Shes been useful to you, my dear, George said to his wife, whom he could leave alone with less scruple when she had this society. But what a comfort it is that Rebeccas come: you will have her for a friend, and we may get rid now of this damnd Irishwoman. To this Amelia did not answer, yes or no: and how do we know what her thoughts were?
The coup dil of the Brussels opera-house did not strike Mrs. ODowd as being so fine as the theatre in Fishamble Street, Dublin, nor was French music at all equal, in her opinion, to the melodies of her native country. She favoured her friends with these and other opinions in a very loud tone of voice, and tossed about a great clattering fan she sported, with the most splendid complacency.
Who is that wonderful woman with Amelia, Rawdon, love? said a lady in an opposite box (who, almost always civil to her husband in private, was more fond than ever of him in company).
Dont you see that creature with a yellow thing in her turban, and a red satin gown, and a great watch?
Near the pretty little woman in white? asked a middle-aged gentleman seated by the querists side, with orders in his button, and several under-waistcoats, and a great, choky, white stock.
That pretty woman in white is Amelia, General: you are remarking all the pretty women, you naughty man.
Only one, begad, in the world! said the General, delighted, and the lady gave him a tap with a large bouquet which she had.
Bedad its him, said Mrs. ODowd; and thats the very bokay he bought in the Marshy aux Flures! and when Rebecca, having caught her friends eye, performed the little hand-kissing operation once more, Mrs. Major OD., taking the compliment to herself, returned the salute with a gracious smile, which sent that unfortunate Dobbin shrieking out of the box again.
At the end of the act, George was out of the box in a moment, and he was even going to pay his respects to Rebecca in her loge. He met Crawley in the lobby, however, where they exchanged a few sentences upon the occurrences of the last fortnight.
You found my cheque all right at the agents? George said, with a knowing air.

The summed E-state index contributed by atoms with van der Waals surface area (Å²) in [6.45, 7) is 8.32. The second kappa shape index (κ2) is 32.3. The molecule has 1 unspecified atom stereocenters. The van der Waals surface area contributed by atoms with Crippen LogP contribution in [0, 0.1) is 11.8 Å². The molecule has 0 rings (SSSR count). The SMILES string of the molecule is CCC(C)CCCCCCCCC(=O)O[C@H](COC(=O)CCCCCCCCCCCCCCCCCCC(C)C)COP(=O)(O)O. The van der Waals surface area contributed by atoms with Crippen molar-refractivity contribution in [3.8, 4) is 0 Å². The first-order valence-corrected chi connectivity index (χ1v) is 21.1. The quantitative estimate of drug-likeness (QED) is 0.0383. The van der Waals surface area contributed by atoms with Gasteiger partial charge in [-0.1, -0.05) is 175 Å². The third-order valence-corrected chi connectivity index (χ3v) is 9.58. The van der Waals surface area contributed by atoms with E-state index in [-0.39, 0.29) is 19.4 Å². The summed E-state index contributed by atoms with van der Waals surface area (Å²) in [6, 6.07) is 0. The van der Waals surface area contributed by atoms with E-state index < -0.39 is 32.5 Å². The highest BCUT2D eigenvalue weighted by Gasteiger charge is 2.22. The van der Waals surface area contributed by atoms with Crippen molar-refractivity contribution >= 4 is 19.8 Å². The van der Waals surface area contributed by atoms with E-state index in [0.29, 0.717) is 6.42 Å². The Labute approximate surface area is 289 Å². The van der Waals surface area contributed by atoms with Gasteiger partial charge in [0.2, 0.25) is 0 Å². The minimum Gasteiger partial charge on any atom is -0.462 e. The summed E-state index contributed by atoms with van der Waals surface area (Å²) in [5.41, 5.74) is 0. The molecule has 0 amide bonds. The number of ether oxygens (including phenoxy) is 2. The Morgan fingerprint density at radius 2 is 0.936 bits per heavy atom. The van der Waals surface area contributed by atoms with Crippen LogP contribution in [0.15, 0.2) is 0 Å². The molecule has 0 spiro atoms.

All right, my boy, Rawdon answered. Happy to give you your revenge. Governor come round?
Not yet, said George, but he will; and you know Ive some private fortune through my mother. Has Aunty relented?
Sent me twenty pound, damned old screw. When shall we have a meet? The General dines out on Tuesday. Cant you come Tuesday? I say, make Sedley cut off his moustache. What the devil does a civilian mean with a moustache and those infernal frogs to his coat! By-bye. Try and come on Tuesday; and Rawdon was going-off with two brilliant young gentlemen of fashion, who were, like himself, on the staff of a general officer.
George was only half pleased to be asked to dinner on that particular day when the General was not to dine. I will go in and pay my respects to your wife, said he; at which Rawdon said, Hm, as you please, looking very glum, and at which the two young officers exchanged knowing glances. George parted from them and strutted down the lobby to the Generals box, the number of which he had carefully counted.
Entrez, said a clear little voice, and our friend found himself in Rebeccas presence; who jumped up, clapped her hands together, and held out both of them to George, so charmed was she to see him. The General, with the orders in his button, stared at the newcomer with a sulky scowl, as much as to say, who the devil are you?
|Copyright: All texts on Bibliomania are © Bibliomania.com Ltd, and may not be reproduced in any form without our written permission. See our FAQ for more details.|